The Difference  Between the Taking and the Making of a PhotographHorses nr Heggstadir, Snaefellsness Peninsula, west of Iceland. Canon 5D mkII, 16-35mm lens @ 35mm, ISO 100, 1/1000 sec @ f2.8. 0.6 ND grad (hard). Whilst working on a story about Iceland's Snaefellsness Peninsula I was struck by the prevalence of the rugged native horses. Along with the glaciers, lava flows and lonely churches they were a defining feature of this beguiling region; a horse portrait had to be attempted. It looks like this pony posed for me, but in fact this was a fleeting moment snatched in the chaos between the jostling, inquisitive animals. I used a wide angle lens to give a sense of place and shot wide open at maximum aperture to separate the subject from the background. A 0.9 ND grad (hard) enabled me to hold on to the mood and detail in the sky whilst exposing to record the maximum shadow detail in the dark horse's face. An ND grad is essentially a contrast control device; here working quickly and hand held it was the only way to hang on to highlight detail in the sky.

I'm ready. All of these considerations and adjustments took just a few minutes at most, now as I wait for the next gap in the clouds to the south west I double check them all again. Light bursts through, painting the Lizard. I expose as waves crash on the rugged rocks, then the clouds close in again. I scroll through the few first frames; it's working. I could move on now, job done, but careful analysis of the best so far reveals how the picture could be better. Occasionally a larger than usual wave breaks below me, giving interest to the normally placid water in the foreground. I've a feeling some interesting clouds are going to drift into play, and the quality of the light should steadily improve as the sun drops. I stick with it, engrossed for another hour as I wait for the perfect combination of wind, light and water. When it comes I know it; the strong diagonals of the plants, wave, rocks and clouds combine for a second and I press the button. Maybe Wendy was right; it really is as simple as that.

The Difference  Between the Taking and the Making of a PhotographA rainbow over the fortified Cité of Carcassonne, Languedoc, France. Canon 5D mkII, 100-400mm lens @ 200mm, ISO 100 1/60 sec @ f8, polarising filter. Some locations take a feat of endurance to work; not this one. I have to admit this vigil by the tripod was accompanied by a tailgate feast with wine whilst waiting for the light. It's definitely the way to work, particularly when gorgeous evening light is bathing Carcassonne as if to order. The rain clouds of the day were just clearing and lo and behold there was a rainbow over the Cité. Sometimes life is too good to be true. A polarising filter really accentuated the colours of the rainbow.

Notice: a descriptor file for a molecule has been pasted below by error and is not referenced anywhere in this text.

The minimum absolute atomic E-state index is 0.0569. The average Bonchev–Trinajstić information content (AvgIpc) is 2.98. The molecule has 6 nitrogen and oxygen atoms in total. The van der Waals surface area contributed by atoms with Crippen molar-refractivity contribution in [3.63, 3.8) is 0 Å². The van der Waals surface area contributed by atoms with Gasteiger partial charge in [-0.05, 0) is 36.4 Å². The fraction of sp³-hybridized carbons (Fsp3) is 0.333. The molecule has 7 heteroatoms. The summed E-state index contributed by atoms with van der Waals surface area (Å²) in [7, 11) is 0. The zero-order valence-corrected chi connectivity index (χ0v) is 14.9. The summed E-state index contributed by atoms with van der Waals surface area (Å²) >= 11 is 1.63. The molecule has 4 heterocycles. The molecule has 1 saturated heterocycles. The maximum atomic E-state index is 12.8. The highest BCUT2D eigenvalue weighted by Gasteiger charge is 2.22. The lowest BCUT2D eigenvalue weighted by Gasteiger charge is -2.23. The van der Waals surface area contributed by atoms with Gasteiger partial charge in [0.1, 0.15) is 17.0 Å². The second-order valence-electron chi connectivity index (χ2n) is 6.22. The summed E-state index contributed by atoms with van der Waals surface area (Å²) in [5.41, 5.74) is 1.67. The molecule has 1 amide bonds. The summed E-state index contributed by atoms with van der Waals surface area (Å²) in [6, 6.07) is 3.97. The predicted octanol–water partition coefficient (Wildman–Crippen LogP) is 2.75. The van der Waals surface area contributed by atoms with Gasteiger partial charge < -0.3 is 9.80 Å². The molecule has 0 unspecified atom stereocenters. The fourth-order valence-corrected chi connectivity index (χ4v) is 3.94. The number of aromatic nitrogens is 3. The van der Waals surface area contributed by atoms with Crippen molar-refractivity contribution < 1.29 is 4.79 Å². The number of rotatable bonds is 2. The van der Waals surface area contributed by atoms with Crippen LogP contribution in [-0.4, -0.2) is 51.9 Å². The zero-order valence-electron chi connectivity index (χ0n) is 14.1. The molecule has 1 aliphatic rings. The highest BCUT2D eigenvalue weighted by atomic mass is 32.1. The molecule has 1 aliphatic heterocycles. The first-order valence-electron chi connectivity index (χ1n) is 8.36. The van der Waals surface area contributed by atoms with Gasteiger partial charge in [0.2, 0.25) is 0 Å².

Born in England in 1957, David spent much of his youth travelling with his family between the UK, California and Canada. After leaving school David joined the Navy in search of further travels and adventures – and it was while sailing the seven seas that his interest in photography grew. After several years at sea he decided to pursue his passion for photography and returned to study in Gloucester, England.  After leaving college in 1985 he began work as a freelance photographer specialising in landscape and other travel subjects, which over the last 25 years, have taken him to almost every corner of the globe.

David is now established and recognised as one of the UK's leading landscape and travel photographers. His images sell all over the world – both as fine art photography and commercially in advertising and publishing. He has won international awards for: British Gas/ BBC Wildlife Photographer of the Year Awards in 1985,1989 & 1990 and also writes regularly about landscape and travel photography for a number of national and international magazines. David has worked for numerous clients including British Airways, Sainsbury's, Geo, Toyota, Qantas, Sunday Times and the Telegraph.  During the last twenty years he has also worked extensively for the National Trust covering much of the UK's landscape and coastline, which has featured in many high profile publications and several highly acclaimed photographic exhibitions. Most notably:

'New Vision' Contemporary Art Photography – AOP Gallery
'The Coast Exposed' – Maritime Museum Greenwich and the Lowry
'Climate Change – in Britain's Back Yard!' – London, Nottingham, Wales, Belfast, Bristol

“l'm still passionate about photography. All aspects fascinate me; from capturing the first light of day on a frosty landscape or making the most of a bustling market in Vietnam to portraying the dignity of a wrinkled face in China.”

David spends much of the year travelling with his wife Wendy. When not travelling they live in England, near Sherborne in Dorset.

All images in this article © David Noton